Conservation Overview

Montana supports some of the last best intact landscapes on the North American continent. The Northern Rockies and Rocky Mountain Front comprise one of the last great places where grizzly bears still roam onto the plains and where -- except for bison -- the entire diversity of mammals that Lewis and Clark encountered is still present. Three major streams – the Jefferson, Madison, and Gallatin – flow from Montana's mountains to form the headwaters of the mighty Missouri, the big river of America's northern Great Plains. From the grayling and cutthroat trout in their upper tributaries, to the paddlefish and sturgeon in the warmer waters of the Missouri where it flows through the prairie, this great river system provides habitat for an incredible diversity of fish and invertebrates, as well as riparian birds and bats. 

Rare Species and Characteristic Habitats

Much of eastern Montana, as well as the high valleys of the southwest, support extensive sagebrush and short-grass prairie ecosystems in which large numbers of greater sage grouse and black-tailed prairie dogs – species in serious trouble elsewhere – still thrive in large numbers. In northeastern Montana, a rich mixed-grass prairie ecosystem sustains one of the last great strongholds for native grassland birds in North America, with healthy populations of species such as McCowan’s longspur, Sprague’s pipit, and mountains plovers.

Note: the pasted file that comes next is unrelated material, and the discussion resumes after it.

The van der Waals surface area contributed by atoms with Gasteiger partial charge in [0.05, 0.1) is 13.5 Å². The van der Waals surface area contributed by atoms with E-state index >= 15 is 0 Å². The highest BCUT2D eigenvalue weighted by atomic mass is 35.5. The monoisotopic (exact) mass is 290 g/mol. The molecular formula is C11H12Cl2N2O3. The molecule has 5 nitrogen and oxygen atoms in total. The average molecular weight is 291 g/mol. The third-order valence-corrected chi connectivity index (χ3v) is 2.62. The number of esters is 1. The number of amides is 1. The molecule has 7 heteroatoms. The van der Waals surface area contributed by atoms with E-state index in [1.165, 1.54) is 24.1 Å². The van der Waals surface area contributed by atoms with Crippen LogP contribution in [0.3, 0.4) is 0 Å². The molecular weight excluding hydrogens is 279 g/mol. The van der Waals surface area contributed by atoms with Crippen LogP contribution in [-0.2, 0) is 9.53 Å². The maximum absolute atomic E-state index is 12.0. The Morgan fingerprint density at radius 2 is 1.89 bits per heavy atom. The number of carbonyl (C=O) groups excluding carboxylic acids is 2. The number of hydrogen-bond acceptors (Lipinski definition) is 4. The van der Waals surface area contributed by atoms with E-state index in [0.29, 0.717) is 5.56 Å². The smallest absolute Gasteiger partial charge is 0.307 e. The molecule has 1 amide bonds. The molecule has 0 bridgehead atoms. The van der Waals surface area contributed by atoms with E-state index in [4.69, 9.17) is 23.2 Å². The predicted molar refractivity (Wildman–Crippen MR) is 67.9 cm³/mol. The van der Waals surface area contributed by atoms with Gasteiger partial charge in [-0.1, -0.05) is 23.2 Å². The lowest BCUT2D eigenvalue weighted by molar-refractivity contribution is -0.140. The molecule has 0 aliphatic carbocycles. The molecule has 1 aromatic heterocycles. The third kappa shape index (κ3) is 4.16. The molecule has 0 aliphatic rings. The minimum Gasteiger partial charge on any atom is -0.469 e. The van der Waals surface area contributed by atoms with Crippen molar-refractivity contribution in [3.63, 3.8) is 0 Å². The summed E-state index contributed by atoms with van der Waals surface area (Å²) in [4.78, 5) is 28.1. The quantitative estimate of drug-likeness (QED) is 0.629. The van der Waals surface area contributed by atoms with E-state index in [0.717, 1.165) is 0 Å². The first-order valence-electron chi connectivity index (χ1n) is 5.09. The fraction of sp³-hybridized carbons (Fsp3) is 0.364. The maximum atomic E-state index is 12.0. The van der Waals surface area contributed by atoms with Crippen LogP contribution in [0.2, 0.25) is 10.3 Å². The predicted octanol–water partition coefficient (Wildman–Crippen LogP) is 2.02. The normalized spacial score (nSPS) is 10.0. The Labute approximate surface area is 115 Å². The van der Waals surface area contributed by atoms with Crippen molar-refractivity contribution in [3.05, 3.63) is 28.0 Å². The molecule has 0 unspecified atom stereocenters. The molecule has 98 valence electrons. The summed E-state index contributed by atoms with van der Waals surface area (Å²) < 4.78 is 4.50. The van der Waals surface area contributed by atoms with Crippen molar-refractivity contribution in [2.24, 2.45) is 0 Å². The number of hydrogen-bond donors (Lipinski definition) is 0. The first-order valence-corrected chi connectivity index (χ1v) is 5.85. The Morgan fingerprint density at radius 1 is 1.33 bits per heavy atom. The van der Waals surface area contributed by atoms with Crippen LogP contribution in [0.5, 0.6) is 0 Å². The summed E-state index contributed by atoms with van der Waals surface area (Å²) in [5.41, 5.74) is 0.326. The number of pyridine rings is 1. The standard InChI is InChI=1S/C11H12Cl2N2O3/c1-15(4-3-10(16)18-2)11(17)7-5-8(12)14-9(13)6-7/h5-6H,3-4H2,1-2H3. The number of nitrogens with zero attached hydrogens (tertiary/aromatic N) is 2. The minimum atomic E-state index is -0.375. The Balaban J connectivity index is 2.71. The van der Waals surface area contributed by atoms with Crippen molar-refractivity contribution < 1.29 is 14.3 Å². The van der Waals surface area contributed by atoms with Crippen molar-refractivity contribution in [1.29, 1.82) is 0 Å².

Public and Private Conservation Efforts 

A variety of conservation partners have worked closely with private landowners to help safeguard Montana’s special landscapes for both people and wildlife. For example, along the Rocky Mountain Front, a combination of federal wilderness, national park, state wildlife areas, and conservation easements are helping to ensure that this magnificent and diverse landscape remains intact. In northeastern Montana, The Nature Conservancy operates the 60,000-acre Matador Ranch as a working conservation model, which also serves as a grass bank to help neighboring ranchers maintain healthy, diverse grasslands on their properties. 

Threats

Many challenges remain, foremost among them the continued subdivision of rangeland habitats for residential development, as ranchers face the modern economic challenges of continuing their traditional way of life. Invasive weeds also pose huge problems, in sagebrush and grassland ecosystems as well as riparian habitats, where dams have also reduced flooding that once brought nutrient-rich renewal. 

These and other threats loom large on a landscape as enormous as Montana’s, but through the continued efforts of citizens, assisted by conservation groups and state and federal agencies, strong progress is being made. For example, in the high, remote Centennial Valley of southwest Montana – headwaters of the Jefferson River – local ranchers, The Nature Conservancy, and the U.S. Fish and Wildlife Service have joined forces to create a massive weed management effort as well as put in place conservation easements that protect 43,000 acres of private lands. Similar cooperative projects are being undertaken all across the state, spurred by a passion for the land and its amazing diversity.

Courtesy of Montana Natural Heritage Program. MNHT maintains extensive information about Montana’s species, landscapes and conservation areas, online field guides, and the Montana Natural Heritage Tracker.

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